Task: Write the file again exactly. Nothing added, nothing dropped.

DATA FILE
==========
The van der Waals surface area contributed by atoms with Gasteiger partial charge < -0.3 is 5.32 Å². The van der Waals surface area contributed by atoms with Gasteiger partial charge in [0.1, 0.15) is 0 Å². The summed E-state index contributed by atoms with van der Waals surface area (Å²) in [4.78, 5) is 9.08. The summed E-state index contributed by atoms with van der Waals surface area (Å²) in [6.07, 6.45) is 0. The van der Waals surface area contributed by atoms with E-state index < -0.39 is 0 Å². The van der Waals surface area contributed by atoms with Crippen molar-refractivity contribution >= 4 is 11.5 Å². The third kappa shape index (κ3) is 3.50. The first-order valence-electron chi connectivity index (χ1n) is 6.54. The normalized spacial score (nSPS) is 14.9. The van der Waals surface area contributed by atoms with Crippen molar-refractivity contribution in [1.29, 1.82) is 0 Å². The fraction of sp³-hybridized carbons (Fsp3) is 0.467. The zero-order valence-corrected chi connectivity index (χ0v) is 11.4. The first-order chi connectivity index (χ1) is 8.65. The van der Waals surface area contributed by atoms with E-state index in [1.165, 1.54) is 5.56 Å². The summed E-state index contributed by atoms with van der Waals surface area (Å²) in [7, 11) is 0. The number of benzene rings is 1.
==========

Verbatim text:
The van der Waals surface area contributed by atoms with Gasteiger partial charge < -0.3 is 5.32 Å². The van der Waals surface area contributed by atoms with Gasteiger partial charge in [0.1, 0.15) is 0 Å². The summed E-state index contributed by atoms with van der Waals surface area (Å²) in [4.78, 5) is 9.08. The summed E-state index contributed by atoms with van der Waals surface area (Å²) in [6.07, 6.45) is 0. The van der Waals surface area contributed by atoms with E-state index < -0.39 is 0 Å². The van der Waals surface area contributed by atoms with Crippen molar-refractivity contribution >= 4 is 11.5 Å². The third kappa shape index (κ3) is 3.50. The first-order valence-electron chi connectivity index (χ1n) is 6.54. The normalized spacial score (nSPS) is 14.9. The van der Waals surface area contributed by atoms with Crippen molar-refractivity contribution in [1.29, 1.82) is 0 Å². The fraction of sp³-hybridized carbons (Fsp3) is 0.467. The zero-order valence-corrected chi connectivity index (χ0v) is 11.4. The first-order chi connectivity index (χ1) is 8.65. The van der Waals surface area contributed by atoms with E-state index in [1.165, 1.54) is 5.56 Å². The summed E-state index contributed by atoms with van der Waals surface area (Å²) in [7, 11) is 0. The number of benzene rings is 1.